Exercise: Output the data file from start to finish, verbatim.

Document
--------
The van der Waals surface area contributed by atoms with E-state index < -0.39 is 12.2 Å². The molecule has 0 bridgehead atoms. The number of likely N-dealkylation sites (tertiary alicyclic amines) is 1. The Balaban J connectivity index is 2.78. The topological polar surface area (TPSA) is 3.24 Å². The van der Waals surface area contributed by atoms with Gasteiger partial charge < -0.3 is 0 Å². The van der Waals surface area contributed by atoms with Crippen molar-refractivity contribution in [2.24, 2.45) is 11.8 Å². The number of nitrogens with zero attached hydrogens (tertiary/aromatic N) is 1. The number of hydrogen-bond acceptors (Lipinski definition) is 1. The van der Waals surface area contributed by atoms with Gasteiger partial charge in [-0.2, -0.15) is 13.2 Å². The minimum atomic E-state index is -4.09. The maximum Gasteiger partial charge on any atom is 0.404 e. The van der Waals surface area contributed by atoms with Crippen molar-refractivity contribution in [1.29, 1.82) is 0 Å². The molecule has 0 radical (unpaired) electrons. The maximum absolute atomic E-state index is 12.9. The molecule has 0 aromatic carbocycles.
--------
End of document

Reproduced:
The van der Waals surface area contributed by atoms with E-state index < -0.39 is 12.2 Å². The molecule has 0 bridgehead atoms. The number of likely N-dealkylation sites (tertiary alicyclic amines) is 1. The Balaban J connectivity index is 2.78. The topological polar surface area (TPSA) is 3.24 Å². The van der Waals surface area contributed by atoms with Gasteiger partial charge < -0.3 is 0 Å². The van der Waals surface area contributed by atoms with Crippen molar-refractivity contribution in [2.24, 2.45) is 11.8 Å². The number of nitrogens with zero attached hydrogens (tertiary/aromatic N) is 1. The number of hydrogen-bond acceptors (Lipinski definition) is 1. The van der Waals surface area contributed by atoms with Gasteiger partial charge in [-0.2, -0.15) is 13.2 Å². The minimum atomic E-state index is -4.09. The maximum Gasteiger partial charge on any atom is 0.404 e. The van der Waals surface area contributed by atoms with Crippen molar-refractivity contribution in [1.29, 1.82) is 0 Å². The molecule has 0 radical (unpaired) electrons. The maximum absolute atomic E-state index is 12.9. The molecule has 0 aromatic carbocycles.